Psyche is the Greek goddess of the soul and is one of only a few goddesses that was born a mortal. Aphrodite was jealous of Psyche’s stunning beauty and all the attention men were giving her, so commanded her son, Eros (Cupid) to make Psyche fall in love with the most hideous of men. However, when Eros saw Psyche, he himself fell in love with her and carried her away to his secret palace where he loved her and took care of her but his only rule was that she was never to look upon his face.
Psyche’s jealous sisters tricked her into looking at him when they told her she was probably being romanced by a hideous beast, and she wanted to see if it was true. She was shocked when she saw that her lover was the most gorgeous, divinely beautiful of men, the god Eros himself. Some wax from her lamplight fell on him and he woke to find her gazing upon his face. He was very angry with her for not trusting him, so he abandoned her.
She ends up spending a lot of time searching the world for him and eventually finds herself in Aphrodite’s service. Aphrodite, angry over Psyche’s concealed relationship with her son, treats her terribly and subjects her to all sorts of terrible tasks. Eros, who is still in love with Psyche, eventually comes to her rescue, they marry, and she becomes immortal. Persistence pays off!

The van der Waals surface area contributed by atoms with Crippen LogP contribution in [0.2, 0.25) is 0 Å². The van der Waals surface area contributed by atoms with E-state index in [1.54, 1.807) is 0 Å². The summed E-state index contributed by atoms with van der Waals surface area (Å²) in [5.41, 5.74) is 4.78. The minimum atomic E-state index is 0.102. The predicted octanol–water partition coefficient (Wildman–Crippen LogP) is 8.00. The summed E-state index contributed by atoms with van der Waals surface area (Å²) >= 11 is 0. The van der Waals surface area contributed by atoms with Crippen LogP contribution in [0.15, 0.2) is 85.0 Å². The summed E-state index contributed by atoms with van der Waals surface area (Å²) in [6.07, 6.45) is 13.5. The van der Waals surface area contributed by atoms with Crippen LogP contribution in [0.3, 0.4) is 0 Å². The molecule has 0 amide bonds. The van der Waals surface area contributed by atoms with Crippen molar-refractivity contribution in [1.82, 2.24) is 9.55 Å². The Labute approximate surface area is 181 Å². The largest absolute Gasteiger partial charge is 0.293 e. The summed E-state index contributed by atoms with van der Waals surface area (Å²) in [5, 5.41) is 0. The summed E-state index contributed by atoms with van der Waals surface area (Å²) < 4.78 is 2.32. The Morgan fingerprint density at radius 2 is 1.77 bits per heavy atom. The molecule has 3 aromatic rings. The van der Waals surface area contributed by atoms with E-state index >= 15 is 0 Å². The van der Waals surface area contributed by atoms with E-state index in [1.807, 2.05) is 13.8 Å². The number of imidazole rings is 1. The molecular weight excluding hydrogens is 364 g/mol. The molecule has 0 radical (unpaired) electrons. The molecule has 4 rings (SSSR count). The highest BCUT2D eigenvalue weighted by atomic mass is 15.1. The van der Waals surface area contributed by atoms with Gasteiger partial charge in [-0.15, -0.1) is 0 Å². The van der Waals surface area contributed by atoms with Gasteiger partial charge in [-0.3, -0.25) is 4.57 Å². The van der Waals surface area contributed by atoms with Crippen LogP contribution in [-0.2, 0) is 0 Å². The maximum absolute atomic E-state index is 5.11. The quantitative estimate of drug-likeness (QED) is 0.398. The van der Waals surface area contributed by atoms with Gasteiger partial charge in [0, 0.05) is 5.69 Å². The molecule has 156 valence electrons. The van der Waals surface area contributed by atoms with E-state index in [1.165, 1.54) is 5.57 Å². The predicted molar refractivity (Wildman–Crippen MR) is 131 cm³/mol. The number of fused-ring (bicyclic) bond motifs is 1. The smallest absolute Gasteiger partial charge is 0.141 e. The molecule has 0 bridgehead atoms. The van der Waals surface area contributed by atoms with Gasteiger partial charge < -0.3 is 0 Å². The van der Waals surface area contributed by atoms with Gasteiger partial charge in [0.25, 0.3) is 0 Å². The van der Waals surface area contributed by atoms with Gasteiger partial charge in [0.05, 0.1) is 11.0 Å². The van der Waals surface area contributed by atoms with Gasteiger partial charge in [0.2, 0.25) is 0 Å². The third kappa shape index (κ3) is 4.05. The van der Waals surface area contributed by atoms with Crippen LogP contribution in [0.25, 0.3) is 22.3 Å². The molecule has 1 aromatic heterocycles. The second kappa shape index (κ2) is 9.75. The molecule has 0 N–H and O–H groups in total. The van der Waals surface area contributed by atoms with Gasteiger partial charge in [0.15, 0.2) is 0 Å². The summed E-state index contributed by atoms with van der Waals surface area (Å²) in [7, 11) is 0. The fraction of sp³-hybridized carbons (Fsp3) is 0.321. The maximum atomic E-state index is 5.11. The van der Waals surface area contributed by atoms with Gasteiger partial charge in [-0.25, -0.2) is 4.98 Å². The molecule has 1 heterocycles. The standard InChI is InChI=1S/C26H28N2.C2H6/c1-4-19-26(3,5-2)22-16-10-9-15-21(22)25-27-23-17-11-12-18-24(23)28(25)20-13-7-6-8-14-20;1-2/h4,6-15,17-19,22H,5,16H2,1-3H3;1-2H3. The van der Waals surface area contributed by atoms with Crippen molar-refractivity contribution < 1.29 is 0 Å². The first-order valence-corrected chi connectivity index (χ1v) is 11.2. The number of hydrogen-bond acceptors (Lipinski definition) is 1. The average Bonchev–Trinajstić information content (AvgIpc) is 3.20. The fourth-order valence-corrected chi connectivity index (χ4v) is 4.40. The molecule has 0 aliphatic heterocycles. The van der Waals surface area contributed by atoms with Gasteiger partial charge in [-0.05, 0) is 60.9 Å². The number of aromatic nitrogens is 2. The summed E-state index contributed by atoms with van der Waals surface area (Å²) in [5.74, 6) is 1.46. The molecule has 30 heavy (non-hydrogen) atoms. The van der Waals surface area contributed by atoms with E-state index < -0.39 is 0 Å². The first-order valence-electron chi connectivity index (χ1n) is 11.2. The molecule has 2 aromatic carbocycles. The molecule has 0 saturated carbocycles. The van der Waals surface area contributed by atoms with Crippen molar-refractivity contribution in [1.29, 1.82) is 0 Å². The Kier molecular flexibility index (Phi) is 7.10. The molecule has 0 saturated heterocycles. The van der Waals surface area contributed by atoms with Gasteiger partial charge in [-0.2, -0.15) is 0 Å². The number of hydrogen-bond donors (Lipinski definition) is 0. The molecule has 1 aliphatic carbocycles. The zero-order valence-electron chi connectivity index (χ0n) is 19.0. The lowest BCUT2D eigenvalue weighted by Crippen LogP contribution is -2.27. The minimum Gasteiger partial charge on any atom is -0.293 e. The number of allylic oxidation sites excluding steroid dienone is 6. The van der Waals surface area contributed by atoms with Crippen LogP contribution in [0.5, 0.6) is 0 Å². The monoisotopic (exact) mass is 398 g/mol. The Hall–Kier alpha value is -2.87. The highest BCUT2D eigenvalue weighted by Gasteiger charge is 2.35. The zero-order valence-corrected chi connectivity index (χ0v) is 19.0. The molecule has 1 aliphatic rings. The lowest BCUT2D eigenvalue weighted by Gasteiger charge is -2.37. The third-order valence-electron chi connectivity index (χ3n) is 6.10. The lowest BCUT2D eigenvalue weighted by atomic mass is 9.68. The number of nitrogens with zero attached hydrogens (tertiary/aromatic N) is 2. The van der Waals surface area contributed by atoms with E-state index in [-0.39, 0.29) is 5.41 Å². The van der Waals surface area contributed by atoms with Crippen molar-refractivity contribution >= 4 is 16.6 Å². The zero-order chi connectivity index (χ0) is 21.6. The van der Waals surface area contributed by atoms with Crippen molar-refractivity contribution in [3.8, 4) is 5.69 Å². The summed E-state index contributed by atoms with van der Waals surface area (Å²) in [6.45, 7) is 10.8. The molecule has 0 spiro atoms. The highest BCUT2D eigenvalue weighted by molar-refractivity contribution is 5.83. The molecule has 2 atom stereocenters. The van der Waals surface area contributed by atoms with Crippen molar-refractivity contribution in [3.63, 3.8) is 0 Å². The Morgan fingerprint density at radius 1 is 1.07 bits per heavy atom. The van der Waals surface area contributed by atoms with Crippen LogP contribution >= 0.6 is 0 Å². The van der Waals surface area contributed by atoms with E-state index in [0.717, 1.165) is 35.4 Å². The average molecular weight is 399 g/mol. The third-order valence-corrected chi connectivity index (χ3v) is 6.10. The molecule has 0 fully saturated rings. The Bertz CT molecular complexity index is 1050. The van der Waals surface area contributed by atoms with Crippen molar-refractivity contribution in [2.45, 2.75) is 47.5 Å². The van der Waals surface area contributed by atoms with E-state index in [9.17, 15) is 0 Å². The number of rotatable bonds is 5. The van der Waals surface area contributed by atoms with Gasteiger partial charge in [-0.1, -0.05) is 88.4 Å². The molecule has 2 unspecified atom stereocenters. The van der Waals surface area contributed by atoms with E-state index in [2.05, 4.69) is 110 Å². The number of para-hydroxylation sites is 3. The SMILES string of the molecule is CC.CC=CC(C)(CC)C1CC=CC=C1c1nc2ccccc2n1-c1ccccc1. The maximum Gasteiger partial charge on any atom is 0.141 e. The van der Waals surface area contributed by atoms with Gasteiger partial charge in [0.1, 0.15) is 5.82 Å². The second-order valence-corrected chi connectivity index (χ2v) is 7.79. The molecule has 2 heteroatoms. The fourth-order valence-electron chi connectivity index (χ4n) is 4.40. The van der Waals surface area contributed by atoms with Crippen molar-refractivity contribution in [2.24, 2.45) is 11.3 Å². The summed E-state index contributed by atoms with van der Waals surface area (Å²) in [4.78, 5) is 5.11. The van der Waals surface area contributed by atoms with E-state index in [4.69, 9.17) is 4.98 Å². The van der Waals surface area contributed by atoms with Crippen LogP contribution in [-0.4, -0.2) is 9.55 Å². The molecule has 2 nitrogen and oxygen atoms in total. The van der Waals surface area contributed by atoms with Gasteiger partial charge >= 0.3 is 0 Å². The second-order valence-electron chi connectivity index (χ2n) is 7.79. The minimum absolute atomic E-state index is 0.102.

Psyche is a true example of “turning poison into medicine”. In spite of everything she went through, she managed to be persistent and take her experiences and transform them into something positive.
Call on Psyche when you feel stuck, at a loss for what to do and can’t see the bigger picture. She will help you get in touch with your intuition so you can persevere and get to the end of your personal rainbow.
In early pagan mythology, the goddess, Perchta was considered “The Restorer” and keeper of balance. She was able to change her form from beautiful maiden to terrifying hag, representing the cycle of change. She is a guardian of animals and nature and she is a shape shifter who can appear as both male and female, and even an animal. She protects people and shares wisdom with the world. On a day like today, call on Perchta when you feel apprehensive about something that needs your final touch or final word. If something in your life needs balance to operate well, call on her.